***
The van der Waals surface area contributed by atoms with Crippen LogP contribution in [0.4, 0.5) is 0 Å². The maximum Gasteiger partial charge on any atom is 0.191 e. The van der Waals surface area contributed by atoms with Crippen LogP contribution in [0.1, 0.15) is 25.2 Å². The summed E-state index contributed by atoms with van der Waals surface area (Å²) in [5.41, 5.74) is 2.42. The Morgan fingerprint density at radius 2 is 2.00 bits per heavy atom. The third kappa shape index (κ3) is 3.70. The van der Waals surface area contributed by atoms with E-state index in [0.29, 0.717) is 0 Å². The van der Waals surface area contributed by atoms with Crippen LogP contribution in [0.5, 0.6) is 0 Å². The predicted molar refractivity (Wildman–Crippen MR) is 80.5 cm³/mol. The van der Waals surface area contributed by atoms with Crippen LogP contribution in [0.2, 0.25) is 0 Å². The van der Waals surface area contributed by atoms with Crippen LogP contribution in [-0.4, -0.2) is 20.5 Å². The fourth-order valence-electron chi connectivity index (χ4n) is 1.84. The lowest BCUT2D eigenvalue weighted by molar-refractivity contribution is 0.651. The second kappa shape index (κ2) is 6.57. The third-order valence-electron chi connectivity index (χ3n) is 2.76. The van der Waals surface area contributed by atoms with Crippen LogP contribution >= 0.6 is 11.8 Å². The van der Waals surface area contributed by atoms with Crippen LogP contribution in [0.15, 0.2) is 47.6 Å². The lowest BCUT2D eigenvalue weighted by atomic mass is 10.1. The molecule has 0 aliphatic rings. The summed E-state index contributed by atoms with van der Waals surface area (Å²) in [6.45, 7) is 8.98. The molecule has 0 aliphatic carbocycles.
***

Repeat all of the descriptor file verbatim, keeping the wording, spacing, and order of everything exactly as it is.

The van der Waals surface area contributed by atoms with Crippen LogP contribution in [0.4, 0.5) is 0 Å². The maximum Gasteiger partial charge on any atom is 0.191 e. The van der Waals surface area contributed by atoms with Crippen LogP contribution in [0.1, 0.15) is 25.2 Å². The summed E-state index contributed by atoms with van der Waals surface area (Å²) in [5.41, 5.74) is 2.42. The Morgan fingerprint density at radius 2 is 2.00 bits per heavy atom. The third kappa shape index (κ3) is 3.70. The van der Waals surface area contributed by atoms with E-state index in [0.29, 0.717) is 0 Å². The van der Waals surface area contributed by atoms with Crippen LogP contribution in [0.5, 0.6) is 0 Å². The predicted molar refractivity (Wildman–Crippen MR) is 80.5 cm³/mol. The van der Waals surface area contributed by atoms with Crippen LogP contribution in [0.2, 0.25) is 0 Å². The van der Waals surface area contributed by atoms with Crippen LogP contribution in [-0.4, -0.2) is 20.5 Å². The fourth-order valence-electron chi connectivity index (χ4n) is 1.84. The lowest BCUT2D eigenvalue weighted by molar-refractivity contribution is 0.651. The second kappa shape index (κ2) is 6.57. The third-order valence-electron chi connectivity index (χ3n) is 2.76. The van der Waals surface area contributed by atoms with Crippen LogP contribution >= 0.6 is 11.8 Å². The van der Waals surface area contributed by atoms with Crippen LogP contribution in [0.15, 0.2) is 47.6 Å². The lowest BCUT2D eigenvalue weighted by atomic mass is 10.1. The molecule has 0 aliphatic rings. The summed E-state index contributed by atoms with van der Waals surface area (Å²) in [6.45, 7) is 8.98. The molecule has 0 aliphatic carbocycles.